The ‘C’ in Christmas has been replaced by commercialism


When my seven nieces and nephew sprinted downstairs on Christmas morning to revel in the joy of opening their gifts, I was right there with my video camera recording it for all to see.

My parents, who live in Texas, witnessed it all via Skype, and as a family, we laughed it up as they yelled and screamed.

But I’m sure one of them will remember that Christmas isn’t about gifts. It’s about family, fellowship and togetherness.

The other day I had to gut check my 13-year-old niece who crassly demanded of her mom where her gift was. One of my sisters, a single mother of four, spent $300 to fly to the DC area to spend the week with her kids. The four sisters have lived with my wife and me for a year, when my sister collapsed on Christmas Eve 2012 due to a variety of health issues.

I was trying to mind my own business when I overheard my sister, and immediately my blood began to boil. My anger stemmed from the fact that on many occasions, my wife and I have taught the six nieces we are raising that life isn’t about material possessions; it’s about what we do as a family.

This particular niece knows that the lifestyle she enjoys with us is a far cry from the life she had to endure in Houston. She has articulated and acknowledged the differences in her life.

Yes, I know she is 13, but the reality is that kids today need to fully understand that selfishness is not an acceptable trait.

One of the reasons why we see too many kids today exhibit such behavior is we are inundated with images of “gimme, gimme, gimme.” It’s not about giving but receiving. That’s why I refused to buy my six nieces any Christmas gifts this year.

The thousands of dollars we spend each month on three daily tutors (all of them were behind academically for a variety of reasons, including one being three grade levels behind), clothes, health care and outings, could easily fund a six-figure mutual fund.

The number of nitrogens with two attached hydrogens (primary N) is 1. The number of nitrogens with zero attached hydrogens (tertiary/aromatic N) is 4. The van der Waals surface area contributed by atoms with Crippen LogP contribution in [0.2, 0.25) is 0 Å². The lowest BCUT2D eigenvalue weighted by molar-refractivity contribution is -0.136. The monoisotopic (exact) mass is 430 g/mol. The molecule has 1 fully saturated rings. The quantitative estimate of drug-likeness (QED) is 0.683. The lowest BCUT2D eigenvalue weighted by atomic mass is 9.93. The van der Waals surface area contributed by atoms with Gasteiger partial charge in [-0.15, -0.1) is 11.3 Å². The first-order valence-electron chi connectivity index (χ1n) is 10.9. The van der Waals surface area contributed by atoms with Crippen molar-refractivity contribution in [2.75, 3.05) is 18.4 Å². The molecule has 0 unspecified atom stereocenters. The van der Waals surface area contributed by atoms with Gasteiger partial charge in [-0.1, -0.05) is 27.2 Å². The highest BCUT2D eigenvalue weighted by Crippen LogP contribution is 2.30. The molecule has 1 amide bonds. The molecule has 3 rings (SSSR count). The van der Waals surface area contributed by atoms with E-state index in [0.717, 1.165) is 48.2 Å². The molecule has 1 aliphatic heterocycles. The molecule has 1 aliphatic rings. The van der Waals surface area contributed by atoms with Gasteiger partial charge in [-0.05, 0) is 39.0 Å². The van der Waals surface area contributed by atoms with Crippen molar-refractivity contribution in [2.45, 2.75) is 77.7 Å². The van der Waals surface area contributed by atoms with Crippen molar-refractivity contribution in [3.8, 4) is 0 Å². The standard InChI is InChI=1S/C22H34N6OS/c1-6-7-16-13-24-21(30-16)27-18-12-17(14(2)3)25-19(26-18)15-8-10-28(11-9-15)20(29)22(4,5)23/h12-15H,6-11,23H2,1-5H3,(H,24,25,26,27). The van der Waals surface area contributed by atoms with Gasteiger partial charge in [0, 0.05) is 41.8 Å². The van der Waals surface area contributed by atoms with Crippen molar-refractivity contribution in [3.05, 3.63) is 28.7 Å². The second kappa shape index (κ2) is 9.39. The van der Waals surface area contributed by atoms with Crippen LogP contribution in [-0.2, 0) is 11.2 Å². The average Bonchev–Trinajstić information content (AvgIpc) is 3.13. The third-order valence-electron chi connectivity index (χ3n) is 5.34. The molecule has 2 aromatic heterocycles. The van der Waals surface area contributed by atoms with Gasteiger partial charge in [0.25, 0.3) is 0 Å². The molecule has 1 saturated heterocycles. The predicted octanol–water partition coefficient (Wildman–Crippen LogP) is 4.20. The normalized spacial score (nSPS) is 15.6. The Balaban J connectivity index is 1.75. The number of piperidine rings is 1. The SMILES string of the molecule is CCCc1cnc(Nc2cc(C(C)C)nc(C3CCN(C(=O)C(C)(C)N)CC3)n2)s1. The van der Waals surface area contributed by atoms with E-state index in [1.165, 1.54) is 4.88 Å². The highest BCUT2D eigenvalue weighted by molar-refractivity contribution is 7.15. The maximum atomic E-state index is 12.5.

My wife and I are fully aware that we are investing today in their future, but that doesn’t mean we will tolerate ridiculous behavior.

Far too many of us are bowing down the small “g” god known as commercialism. We’ve forgotten what Christmas is all about, and what we should be emphasizing every day of the year.

I absolutely cherish the memories growing up of spending time with my family and having a good time. Frankly, the gifts I received over the years blur together. A train station here. Some clothes. Rock ‘Em Sock ‘Em Robots.

So what stands out? Laughing, joking, eating, and playing cards, board games and enough music to fill up a neighborhood. Those are the memories locked away in my brain. And I can’t tell you what I got for Christmas five years ago.

Retailers won’t be happy to read my disdain for the constant shopping and sales. Sorry, I just refuse to fall for the hype.

If that’s your thing, go right ahead. As for me, I’m happy curled up on the couch laughing and enjoying the company of my family, thanking God for the gift of another year, another day, another breath.

That’s what really matters.

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Roland S. Martin is senior political analyst for TV One and author of the book “The First: President Barack Obama’s Road to the White House as Originally Reported by Roland S. Martin.”